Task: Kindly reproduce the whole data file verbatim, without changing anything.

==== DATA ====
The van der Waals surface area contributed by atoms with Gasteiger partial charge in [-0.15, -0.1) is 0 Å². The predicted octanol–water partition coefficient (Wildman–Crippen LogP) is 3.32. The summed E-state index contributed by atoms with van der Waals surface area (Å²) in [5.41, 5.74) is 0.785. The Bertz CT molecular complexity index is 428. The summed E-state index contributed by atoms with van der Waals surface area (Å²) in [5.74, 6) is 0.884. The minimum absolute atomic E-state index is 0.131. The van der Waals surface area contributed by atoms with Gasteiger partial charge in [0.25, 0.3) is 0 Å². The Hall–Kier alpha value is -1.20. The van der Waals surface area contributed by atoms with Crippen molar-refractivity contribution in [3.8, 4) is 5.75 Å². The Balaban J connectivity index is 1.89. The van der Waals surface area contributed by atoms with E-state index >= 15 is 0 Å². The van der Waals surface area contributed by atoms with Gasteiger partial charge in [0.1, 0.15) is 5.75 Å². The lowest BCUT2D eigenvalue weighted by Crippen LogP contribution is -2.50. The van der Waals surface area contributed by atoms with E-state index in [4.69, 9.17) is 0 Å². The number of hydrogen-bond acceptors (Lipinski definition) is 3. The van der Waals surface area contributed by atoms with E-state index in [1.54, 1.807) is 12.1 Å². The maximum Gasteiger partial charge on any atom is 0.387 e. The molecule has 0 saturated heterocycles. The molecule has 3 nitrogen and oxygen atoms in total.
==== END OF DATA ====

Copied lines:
The van der Waals surface area contributed by atoms with Gasteiger partial charge in [-0.15, -0.1) is 0 Å². The predicted octanol–water partition coefficient (Wildman–Crippen LogP) is 3.32. The summed E-state index contributed by atoms with van der Waals surface area (Å²) in [5.41, 5.74) is 0.785. The Bertz CT molecular complexity index is 428. The summed E-state index contributed by atoms with van der Waals surface area (Å²) in [5.74, 6) is 0.884. The minimum absolute atomic E-state index is 0.131. The van der Waals surface area contributed by atoms with Gasteiger partial charge in [0.25, 0.3) is 0 Å². The Hall–Kier alpha value is -1.20. The van der Waals surface area contributed by atoms with Crippen molar-refractivity contribution in [3.8, 4) is 5.75 Å². The Balaban J connectivity index is 1.89. The van der Waals surface area contributed by atoms with E-state index >= 15 is 0 Å². The van der Waals surface area contributed by atoms with Gasteiger partial charge in [0.1, 0.15) is 5.75 Å². The lowest BCUT2D eigenvalue weighted by Crippen LogP contribution is -2.50. The van der Waals surface area contributed by atoms with E-state index in [4.69, 9.17) is 0 Å². The number of hydrogen-bond acceptors (Lipinski definition) is 3. The van der Waals surface area contributed by atoms with E-state index in [1.54, 1.807) is 12.1 Å². The maximum Gasteiger partial charge on any atom is 0.387 e. The molecule has 0 saturated heterocycles. The molecule has 3 nitrogen and oxygen atoms in total.